Leadership Series | Build on Your Strengths

It took me over six years to go from an entry-level sales position to my first official leadership role at the company I worked for. And while I was thrilled to be in that position, I had a suspicion that my sweet spot was in fact in the next role – one more promotion forward. Two years later, I was there! And those two years seemed to be less time than it took the average person in the company to get promoted in leadership.

It wasn’t until some time later that I started to realize why I was probably promoted quicker.

Now if you’ve been following me on this series of leadership videos, you know I was recently struck by a Forbes article where their counsel is sharing their top tips for women in leadership. Each week I’m going to share with you one of those tips, along with my personal experiences and my take, in hopes of helping you shorten your leadership learning curve. Today’s tip: build on your strengths.

That’s exactly why I believe I was promoted that much quicker – because I was hyper-focused on what made me happy. As I was thinking about what made me happy, my strengths surfaced. Even though some of my strengths weren’t necessarily written into the job description at that current role, I capitalized on that as often as possible. And I believe that management saw that; they saw me shining in other areas, and that’s what allowed me to move to the next position that much quicker.

How do you know what your strengths are? Well you can follow what I did, which was a simple meditation. Now if you’re like me you’re thinking, “That is so woo woo.” I thought the same thing! Each morning I simply set my phone timer for about five to ten minutes and ask myself, what makes me happy? And through that, I was able to uncover all the areas where I was really happy and shiny, and see what my strengths were that got me there.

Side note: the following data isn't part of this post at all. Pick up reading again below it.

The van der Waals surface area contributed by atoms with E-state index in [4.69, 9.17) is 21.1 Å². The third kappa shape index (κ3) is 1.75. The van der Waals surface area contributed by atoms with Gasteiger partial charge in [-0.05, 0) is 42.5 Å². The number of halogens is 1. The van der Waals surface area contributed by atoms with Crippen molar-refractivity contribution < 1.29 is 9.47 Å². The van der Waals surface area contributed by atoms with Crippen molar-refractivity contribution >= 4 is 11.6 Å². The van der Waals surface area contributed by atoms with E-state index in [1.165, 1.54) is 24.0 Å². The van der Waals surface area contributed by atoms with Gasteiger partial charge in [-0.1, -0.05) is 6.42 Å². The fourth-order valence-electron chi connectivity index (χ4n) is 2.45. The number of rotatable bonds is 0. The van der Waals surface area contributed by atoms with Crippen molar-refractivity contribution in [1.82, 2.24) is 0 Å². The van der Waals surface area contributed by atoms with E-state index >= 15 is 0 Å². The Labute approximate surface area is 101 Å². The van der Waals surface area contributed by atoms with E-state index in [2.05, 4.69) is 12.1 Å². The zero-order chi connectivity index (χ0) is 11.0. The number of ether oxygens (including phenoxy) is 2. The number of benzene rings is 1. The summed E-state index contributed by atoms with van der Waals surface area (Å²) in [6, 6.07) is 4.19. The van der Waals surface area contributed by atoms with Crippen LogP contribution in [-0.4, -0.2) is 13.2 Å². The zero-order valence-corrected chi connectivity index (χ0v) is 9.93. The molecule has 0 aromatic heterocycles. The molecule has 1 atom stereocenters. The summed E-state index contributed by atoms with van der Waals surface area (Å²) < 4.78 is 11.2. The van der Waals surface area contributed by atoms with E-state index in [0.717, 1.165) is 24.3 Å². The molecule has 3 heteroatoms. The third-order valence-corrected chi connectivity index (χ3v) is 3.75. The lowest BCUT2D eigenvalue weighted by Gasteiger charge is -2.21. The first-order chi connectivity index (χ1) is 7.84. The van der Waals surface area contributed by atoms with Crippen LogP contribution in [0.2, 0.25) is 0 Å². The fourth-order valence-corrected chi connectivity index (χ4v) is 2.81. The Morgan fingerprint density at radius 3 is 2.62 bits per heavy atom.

Another way you could do this is to simply survey a variety of people that know you really well. Ask personal friends, family members, current co-workers, colleagues, peers, managers, past managers, past colleagues, or clients. Ask each of them what they see as your strength. When you get that back, you can trace a common theme across.

Even if those strengths aren’t necessarily part of your current role, I want you to use them. Really make yourself shine in those areas!

It’ll make you a stronger leader, and provide you a greater opportunity to get noticed and potentially move into the next level. Stay tuned with me, as I’ll have more tips on the upcoming series of videos. If you have something that you want to share to help shorten somebody else’s leadership learning curve, post it in the comments below. We would love to hear from you!

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